Japan and China are to resume talks next week on a long-running dispute over gas fields in the East China sea.
The gas dispute is one several irritants between the two sides
A top Japanese spokesman also said that the two sides were trying to arrange a meeting between foreign ministers.
The developments followed a series of meetings between vice-foreign ministers of the two countries.
Talks between the two sides have stalled amid tension over the Japanese leader's visits to a controversial shrine to the country's war dead.
The decisions to hold further talks on the gas dispute came after discussions between Japan's Vice Foreign Minister, Shotaro Yachi, and his Chinese counterpart, Dai Bingguo, who have been meeting in China this week.
Both China and Japan have claimed the right to develop undersea gas fields which straddle areas each say is their territory. No major progress was made at a fourth round of talks held in Beijing in March.
Japanese Trade and Industry Minister Toshihiro Nikai said the gas talks would take place in Tokyo next week, Kyodo news agency reported.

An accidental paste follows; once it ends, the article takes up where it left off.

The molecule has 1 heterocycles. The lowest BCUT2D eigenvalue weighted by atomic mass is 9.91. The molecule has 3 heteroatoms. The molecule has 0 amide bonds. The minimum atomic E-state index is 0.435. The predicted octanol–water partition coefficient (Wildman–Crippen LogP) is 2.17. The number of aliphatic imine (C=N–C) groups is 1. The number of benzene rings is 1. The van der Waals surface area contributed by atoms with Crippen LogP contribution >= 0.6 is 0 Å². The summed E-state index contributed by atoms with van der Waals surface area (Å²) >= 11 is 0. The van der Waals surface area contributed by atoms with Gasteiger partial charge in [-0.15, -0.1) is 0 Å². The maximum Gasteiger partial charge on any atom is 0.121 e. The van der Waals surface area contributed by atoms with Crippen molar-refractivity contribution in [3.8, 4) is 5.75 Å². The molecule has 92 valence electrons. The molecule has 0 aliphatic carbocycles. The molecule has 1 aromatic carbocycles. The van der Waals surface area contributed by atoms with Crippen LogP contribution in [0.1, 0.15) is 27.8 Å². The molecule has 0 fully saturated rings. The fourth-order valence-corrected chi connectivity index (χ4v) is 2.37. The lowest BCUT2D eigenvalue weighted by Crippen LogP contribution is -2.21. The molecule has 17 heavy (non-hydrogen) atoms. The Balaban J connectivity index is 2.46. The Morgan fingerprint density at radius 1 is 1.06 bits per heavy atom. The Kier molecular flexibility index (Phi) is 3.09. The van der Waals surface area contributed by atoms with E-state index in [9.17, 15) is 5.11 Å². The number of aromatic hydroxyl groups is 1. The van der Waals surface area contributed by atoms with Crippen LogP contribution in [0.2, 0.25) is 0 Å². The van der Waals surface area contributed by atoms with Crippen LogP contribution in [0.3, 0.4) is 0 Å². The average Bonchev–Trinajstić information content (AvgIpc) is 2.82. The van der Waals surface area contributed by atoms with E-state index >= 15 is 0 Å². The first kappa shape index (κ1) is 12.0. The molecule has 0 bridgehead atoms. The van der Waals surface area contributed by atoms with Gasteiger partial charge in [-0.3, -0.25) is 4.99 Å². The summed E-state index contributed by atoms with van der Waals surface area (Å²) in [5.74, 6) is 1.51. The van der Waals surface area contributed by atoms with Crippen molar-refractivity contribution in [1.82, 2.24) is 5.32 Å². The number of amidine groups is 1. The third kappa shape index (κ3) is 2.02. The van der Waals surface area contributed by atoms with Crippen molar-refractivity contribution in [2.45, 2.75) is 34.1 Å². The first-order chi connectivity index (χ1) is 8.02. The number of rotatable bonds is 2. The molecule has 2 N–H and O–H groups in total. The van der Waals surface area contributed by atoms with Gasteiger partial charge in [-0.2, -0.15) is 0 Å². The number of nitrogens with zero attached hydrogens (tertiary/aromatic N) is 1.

The Chinese Foreign Ministry confirmed in a statement carried by the official Xinhua news agency that the talks would take place in mid-May, but did not specify where.
A possible meeting between Chinese Foreign Minister Li Zhaoxing and his Japanese counterpart, Taro Aso, was also discussed.
The two vice foreign ministers discussed "talks between their foreign ministers in the near future at multilateral occasions", the Chinese Foreign Ministry statement said.
Japan's Chief Cabinet Secretary Shinzo Abe confirmed the move. "We are trying to set a date through diplomatic channels," he said.
Japan has suggested the meeting could take place on the sidelines of the Asia Co-operation Dialogue, which will take place in Qatar on 23 and 24 May, Masaru Okada of the Japanese embassy in Beijing told the AFP news agency.
The two sides have not held high-levels talks for several months. In October 2005, China called off a visit by Japan's then Foreign Minister, Nobutaka Machimura, in apparent protest at Prime Minister Junichiro Koizumi's visit to the controversial Yasukuni Shrine.
The shrine honours Japan's war dead, including 14 people judged as war criminals after World War II.